Scriptwriters Network member Jake James picked up a book the other day and here's the note I just received from him:

"Jim...Just want to drop a note saying I read, Q & A: The Working Screenwriter in one sitting (and that's rare for me...) and then a few hours later I read it through again. Both reads were enjoyable experiences (and I've bookmarked several pages for future reference). I especially like that fact that the writers you spoke with were not of the Shane Black or Joe Eszterhas fame level. It's important to represent Hollywood for what it is: a town of working stiffs. Sure, the "names" get the ink, but it's the working screenwriter who slugs it out, makes a tolerable living, and has a solid career. The lessons from Q & A: The Working Screenwriter are valuable and practical and underscore what it really takes to have a career in this business. Aspiring and established writers alike will pull something useful from your book. Thanks for sharing." -- Jake James

Thanks for the great review, Jake!

Q and A: The Working Screenwriter -- An In-the-Trenches Perspective of Writing Movies in Today's Film Industry available here!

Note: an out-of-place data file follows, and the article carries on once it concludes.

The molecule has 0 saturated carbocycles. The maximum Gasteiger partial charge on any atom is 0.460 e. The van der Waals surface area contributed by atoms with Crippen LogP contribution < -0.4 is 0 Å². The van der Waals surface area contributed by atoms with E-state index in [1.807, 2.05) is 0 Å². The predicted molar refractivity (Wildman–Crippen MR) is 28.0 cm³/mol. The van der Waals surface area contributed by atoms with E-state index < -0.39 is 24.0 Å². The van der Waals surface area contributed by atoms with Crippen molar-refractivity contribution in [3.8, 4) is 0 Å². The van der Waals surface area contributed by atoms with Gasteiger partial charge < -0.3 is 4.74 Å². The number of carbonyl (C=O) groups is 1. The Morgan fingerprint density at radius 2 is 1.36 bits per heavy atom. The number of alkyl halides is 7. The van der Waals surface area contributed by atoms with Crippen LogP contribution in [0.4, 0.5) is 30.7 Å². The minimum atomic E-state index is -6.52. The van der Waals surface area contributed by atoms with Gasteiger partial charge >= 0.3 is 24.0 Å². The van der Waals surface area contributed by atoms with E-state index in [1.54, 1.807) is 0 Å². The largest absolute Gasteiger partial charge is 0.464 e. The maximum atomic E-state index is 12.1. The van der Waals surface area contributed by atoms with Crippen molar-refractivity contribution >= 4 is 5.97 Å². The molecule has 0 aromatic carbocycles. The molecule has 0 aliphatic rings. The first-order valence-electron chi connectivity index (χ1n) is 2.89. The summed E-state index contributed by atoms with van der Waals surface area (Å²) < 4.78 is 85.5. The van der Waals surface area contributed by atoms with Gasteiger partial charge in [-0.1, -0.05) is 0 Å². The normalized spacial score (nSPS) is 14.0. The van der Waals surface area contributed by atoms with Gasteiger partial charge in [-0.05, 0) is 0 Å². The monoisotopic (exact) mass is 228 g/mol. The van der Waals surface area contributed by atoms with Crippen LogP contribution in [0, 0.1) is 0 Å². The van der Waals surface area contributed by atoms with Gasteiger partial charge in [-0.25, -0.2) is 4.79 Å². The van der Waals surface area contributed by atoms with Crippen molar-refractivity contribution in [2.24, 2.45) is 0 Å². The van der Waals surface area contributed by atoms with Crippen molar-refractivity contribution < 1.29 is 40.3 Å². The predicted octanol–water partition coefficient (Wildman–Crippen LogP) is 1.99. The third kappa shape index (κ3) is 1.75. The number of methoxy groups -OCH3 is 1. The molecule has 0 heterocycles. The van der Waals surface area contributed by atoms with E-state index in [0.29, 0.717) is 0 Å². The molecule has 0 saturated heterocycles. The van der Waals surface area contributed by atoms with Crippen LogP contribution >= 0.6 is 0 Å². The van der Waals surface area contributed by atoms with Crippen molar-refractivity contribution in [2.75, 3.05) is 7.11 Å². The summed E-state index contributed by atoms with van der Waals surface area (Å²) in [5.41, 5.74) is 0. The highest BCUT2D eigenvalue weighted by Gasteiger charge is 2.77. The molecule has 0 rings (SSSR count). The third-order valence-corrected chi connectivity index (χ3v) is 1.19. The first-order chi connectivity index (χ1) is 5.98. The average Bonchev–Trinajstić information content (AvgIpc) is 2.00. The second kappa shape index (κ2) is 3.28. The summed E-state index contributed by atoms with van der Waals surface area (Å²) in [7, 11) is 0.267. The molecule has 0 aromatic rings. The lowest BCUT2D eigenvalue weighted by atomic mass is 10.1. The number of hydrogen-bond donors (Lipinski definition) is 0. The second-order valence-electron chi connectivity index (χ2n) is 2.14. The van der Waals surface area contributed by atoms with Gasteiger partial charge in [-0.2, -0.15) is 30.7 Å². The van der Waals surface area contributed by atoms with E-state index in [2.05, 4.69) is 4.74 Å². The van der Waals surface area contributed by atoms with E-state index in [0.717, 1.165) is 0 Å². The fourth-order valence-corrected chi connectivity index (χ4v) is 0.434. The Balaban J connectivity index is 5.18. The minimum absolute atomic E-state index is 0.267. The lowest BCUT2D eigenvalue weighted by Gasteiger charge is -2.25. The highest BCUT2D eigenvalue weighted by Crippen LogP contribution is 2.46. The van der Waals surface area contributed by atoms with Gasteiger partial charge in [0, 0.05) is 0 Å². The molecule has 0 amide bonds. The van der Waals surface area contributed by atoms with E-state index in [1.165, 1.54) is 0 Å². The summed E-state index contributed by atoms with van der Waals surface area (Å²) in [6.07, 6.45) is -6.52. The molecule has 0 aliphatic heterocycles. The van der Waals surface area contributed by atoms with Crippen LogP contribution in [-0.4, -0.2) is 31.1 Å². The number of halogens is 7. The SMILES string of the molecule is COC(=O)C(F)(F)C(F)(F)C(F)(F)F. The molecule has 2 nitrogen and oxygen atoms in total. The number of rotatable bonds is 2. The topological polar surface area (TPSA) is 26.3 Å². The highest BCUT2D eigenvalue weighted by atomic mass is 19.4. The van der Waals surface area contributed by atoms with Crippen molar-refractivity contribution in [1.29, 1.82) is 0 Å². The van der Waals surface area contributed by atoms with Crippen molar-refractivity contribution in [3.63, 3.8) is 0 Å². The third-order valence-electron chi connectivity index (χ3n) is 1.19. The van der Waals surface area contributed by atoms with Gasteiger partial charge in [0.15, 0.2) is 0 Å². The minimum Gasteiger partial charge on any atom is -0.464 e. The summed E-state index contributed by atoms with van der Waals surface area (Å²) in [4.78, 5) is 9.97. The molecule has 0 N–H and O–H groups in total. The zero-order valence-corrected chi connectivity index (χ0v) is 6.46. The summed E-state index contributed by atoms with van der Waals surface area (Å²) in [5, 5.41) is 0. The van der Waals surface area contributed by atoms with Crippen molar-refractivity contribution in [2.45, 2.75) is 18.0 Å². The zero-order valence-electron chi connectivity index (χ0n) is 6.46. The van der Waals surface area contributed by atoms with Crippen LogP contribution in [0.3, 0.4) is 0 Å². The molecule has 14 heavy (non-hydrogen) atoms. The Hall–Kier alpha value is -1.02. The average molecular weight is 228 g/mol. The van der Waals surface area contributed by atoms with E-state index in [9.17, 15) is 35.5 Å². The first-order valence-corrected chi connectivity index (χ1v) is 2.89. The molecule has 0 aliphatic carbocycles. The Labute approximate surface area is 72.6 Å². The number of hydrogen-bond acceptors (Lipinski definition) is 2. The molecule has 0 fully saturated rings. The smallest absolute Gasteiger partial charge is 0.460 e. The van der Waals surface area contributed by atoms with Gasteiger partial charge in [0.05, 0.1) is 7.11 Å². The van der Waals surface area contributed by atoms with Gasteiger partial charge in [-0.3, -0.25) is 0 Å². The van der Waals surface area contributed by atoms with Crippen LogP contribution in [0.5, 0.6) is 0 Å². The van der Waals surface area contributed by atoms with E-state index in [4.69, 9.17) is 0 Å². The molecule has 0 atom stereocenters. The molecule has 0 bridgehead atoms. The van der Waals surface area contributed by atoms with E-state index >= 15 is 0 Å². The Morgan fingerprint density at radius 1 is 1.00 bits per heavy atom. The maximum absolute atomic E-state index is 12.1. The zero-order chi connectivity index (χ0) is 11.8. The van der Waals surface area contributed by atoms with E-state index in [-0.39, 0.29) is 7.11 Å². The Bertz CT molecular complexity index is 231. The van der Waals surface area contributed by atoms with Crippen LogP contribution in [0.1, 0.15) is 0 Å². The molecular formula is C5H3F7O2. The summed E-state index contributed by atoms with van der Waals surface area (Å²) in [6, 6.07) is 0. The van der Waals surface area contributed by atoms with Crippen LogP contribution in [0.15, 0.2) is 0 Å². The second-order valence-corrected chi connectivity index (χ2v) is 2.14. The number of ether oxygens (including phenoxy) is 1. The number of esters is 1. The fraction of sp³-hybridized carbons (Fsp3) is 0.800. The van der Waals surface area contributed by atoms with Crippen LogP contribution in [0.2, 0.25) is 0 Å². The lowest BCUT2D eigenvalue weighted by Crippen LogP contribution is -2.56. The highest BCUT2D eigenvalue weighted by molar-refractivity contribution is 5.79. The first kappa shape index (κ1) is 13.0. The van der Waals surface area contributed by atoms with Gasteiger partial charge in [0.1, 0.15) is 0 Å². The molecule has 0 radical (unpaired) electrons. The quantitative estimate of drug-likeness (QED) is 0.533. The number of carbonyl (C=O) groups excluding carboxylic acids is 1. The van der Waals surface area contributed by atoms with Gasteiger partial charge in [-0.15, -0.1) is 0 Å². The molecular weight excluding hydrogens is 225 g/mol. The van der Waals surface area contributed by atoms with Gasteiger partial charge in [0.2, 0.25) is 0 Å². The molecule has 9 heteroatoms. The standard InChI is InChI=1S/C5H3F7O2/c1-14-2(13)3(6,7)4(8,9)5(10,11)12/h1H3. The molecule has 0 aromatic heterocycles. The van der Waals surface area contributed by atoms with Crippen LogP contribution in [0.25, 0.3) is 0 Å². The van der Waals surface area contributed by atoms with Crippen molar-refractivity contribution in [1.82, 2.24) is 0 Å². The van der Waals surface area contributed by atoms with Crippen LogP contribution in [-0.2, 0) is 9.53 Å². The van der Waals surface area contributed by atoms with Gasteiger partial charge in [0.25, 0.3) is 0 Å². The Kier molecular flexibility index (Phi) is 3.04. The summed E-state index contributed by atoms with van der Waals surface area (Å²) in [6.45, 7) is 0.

Every so often I get someone writing to me, asking if they should send a script to some "producer" they found on CraigsList (or some similar site). From my website:

During the past year or so, many budding screenwriters have told me that they’ve responded to “Script Wanted” postings on Internet screenwriting boards. These writers know I’m a big proponent of knowing who your script is going to, so they’ll usually ask the “producers” to provide information about themselves. For instance: “What type of budget are you working with?” “What have you produced previously?” “Will the writer get paid up front? Or would it be a step deal? Or will payment be deferred?” “What plans do you have for the completed movie (i.e. festivals, theatrical or direct-to-DVD release)?”